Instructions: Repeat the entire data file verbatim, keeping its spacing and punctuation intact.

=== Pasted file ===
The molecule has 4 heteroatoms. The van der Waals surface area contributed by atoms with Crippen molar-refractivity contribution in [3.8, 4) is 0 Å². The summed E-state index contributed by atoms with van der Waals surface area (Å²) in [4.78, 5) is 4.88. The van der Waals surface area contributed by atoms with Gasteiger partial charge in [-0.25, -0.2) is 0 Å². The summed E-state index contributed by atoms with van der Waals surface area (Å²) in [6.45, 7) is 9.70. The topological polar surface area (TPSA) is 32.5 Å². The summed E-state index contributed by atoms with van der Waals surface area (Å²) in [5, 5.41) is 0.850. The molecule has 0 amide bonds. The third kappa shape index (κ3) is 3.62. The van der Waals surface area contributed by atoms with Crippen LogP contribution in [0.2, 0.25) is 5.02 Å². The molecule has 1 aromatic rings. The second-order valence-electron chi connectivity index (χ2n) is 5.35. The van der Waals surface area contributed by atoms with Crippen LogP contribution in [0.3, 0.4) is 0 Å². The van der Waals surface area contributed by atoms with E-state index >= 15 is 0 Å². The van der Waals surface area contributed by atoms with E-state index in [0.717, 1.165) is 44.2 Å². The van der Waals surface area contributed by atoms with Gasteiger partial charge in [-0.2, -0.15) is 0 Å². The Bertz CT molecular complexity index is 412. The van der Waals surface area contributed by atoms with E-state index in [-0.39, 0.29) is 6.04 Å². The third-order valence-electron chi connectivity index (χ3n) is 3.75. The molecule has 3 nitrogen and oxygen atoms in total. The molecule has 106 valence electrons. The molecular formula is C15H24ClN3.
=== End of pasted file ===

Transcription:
The molecule has 4 heteroatoms. The van der Waals surface area contributed by atoms with Crippen molar-refractivity contribution in [3.8, 4) is 0 Å². The summed E-state index contributed by atoms with van der Waals surface area (Å²) in [4.78, 5) is 4.88. The van der Waals surface area contributed by atoms with Gasteiger partial charge in [-0.25, -0.2) is 0 Å². The summed E-state index contributed by atoms with van der Waals surface area (Å²) in [6.45, 7) is 9.70. The topological polar surface area (TPSA) is 32.5 Å². The summed E-state index contributed by atoms with van der Waals surface area (Å²) in [5, 5.41) is 0.850. The molecule has 0 amide bonds. The third kappa shape index (κ3) is 3.62. The van der Waals surface area contributed by atoms with Crippen LogP contribution in [0.2, 0.25) is 5.02 Å². The molecule has 1 aromatic rings. The second-order valence-electron chi connectivity index (χ2n) is 5.35. The van der Waals surface area contributed by atoms with Crippen LogP contribution in [0.3, 0.4) is 0 Å². The van der Waals surface area contributed by atoms with E-state index >= 15 is 0 Å². The van der Waals surface area contributed by atoms with E-state index in [0.717, 1.165) is 44.2 Å². The van der Waals surface area contributed by atoms with Gasteiger partial charge in [-0.2, -0.15) is 0 Å². The Bertz CT molecular complexity index is 412. The van der Waals surface area contributed by atoms with E-state index in [-0.39, 0.29) is 6.04 Å². The third-order valence-electron chi connectivity index (χ3n) is 3.75. The molecule has 3 nitrogen and oxygen atoms in total. The molecule has 106 valence electrons. The molecular formula is C15H24ClN3.